Thankfully, her digestive system has matured since and she burps readily at the end of each feed. I repeat, THANKFULLY. THANKFULLY (just can’t stop saying it….) THANKFULLY.
4) Learning how to make bath time a relaxing and enjoyable morning activity for a screaming newborn
Antenatal classes may teach you the basics of bathing a baby, but not how to prevent – or comfort – a screaming baby in the bath. I am thankful that my mum was there to show, teach and guide me on adding the little gentle touches to help Coco adapt to her morning baths. For example, patting a small amount of water on her head with my hand before wetting her hair entirely with the washcloth, so as to lessen the shock of having a wet cloth suddenly dumped onto her head.
5) Learning to share my baby
It has been said that when you marry a man, you don’t just gain a husband – you gain an entire new family altogether as well. Life as newlyweds entails learning how to adjust and get along with your in-laws. I am grateful that Dan’s parents are very easy to get along with and we spent a pleasant five years sharing our flat with them before we sold it a couple of years ago and moved back in with my family.
When the baby came along, I faced many challenges as a new mother and one of which was learning how to accept alternative parenting advice from the folks who brought up my husband. I think most girls would be more used to – and would much rather – listen to the advice of their own mothers. But I constantly reminded myself that my husband turned out well (well brought up, well-mannered, well-groomed, well-rounded (snigger), well-built… nevermind) so all that advice, could only be good advice.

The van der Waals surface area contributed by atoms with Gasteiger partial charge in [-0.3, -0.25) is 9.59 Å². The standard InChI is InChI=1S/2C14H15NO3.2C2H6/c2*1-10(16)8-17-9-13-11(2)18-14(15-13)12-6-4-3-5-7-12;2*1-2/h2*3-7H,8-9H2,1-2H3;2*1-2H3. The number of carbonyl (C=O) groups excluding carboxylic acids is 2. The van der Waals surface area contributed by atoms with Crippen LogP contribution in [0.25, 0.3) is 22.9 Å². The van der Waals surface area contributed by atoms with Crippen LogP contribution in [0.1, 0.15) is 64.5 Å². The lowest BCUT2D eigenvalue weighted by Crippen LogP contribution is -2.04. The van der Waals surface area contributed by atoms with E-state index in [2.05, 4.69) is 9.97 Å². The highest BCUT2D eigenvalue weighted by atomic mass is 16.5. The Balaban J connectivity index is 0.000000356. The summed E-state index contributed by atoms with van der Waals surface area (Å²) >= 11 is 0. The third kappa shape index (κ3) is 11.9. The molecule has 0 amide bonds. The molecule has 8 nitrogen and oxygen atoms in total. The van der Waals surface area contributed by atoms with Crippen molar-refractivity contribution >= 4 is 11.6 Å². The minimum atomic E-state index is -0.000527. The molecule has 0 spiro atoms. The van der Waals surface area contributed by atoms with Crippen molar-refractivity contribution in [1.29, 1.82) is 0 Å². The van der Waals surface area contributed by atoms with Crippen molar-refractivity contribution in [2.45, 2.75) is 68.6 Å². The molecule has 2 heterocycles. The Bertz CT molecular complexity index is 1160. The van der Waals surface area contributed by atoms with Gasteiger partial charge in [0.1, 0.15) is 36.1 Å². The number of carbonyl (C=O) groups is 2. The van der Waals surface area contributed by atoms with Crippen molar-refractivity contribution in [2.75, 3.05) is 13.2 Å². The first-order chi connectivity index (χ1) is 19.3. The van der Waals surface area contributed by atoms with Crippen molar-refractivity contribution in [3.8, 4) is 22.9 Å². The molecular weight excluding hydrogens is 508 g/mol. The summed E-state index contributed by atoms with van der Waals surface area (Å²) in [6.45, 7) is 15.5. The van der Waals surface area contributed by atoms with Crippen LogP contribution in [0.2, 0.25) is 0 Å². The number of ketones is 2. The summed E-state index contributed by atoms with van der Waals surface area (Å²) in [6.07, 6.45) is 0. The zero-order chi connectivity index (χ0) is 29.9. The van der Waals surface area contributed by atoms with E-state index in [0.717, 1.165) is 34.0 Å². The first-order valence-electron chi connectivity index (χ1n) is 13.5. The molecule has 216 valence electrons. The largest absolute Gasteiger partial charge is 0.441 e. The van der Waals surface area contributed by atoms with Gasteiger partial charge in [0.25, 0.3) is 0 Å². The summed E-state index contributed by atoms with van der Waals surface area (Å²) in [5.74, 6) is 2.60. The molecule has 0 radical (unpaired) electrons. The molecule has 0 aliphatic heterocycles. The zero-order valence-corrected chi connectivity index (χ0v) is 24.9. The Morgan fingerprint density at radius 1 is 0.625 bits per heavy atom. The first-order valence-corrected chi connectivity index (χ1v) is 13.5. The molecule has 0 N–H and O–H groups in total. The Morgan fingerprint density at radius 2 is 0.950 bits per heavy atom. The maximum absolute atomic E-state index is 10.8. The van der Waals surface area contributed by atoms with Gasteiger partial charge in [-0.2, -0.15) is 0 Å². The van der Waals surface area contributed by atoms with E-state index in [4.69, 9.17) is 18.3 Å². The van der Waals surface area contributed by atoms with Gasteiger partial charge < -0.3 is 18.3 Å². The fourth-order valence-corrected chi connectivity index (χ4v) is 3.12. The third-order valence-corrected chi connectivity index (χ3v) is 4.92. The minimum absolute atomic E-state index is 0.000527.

Slowly, week by week, I learnt to let go and leave my baby in other – if not, more experienced – hands. Especially since both my parents-in-law were trained nurses in paediatrics. How more blessed could I be? Then, Dan suggested that we take a vacation as a couple and leave the baby behind with his parents for a few days. To be honest, I wasn’t too thrilled at the idea at first. Leave MY BABY with them?! But after I took some time to mull over it (especially over a few trying nights when I was up and alone feeding the baby in the dark), it sounded like a really good idea to a tired and sleep-deprived parent! Seeing how happy and excited Dan’s parents were in preparing for her stay with them, and seeing new photos and videos of her posted on Facebook for every day that we were away, reassured me that she was in good hands. Nowadays, we are more than happy to let her stay over with the in-laws once in awhile and it feels SO good to be able to sleep in till late and go out for a movie and meal as a couple.
The list of challenges for new parents is neverending but I’m glad that with the support of family and friends, we seem to be coping okay and taking everything in our stride. Until parenthood throws us new challenges. But I think that despite much initial fumbling, we’ll be fine. In any case, that will be for another entry, say, three months down the road.
Next Up: Part 3 (To Be Continued)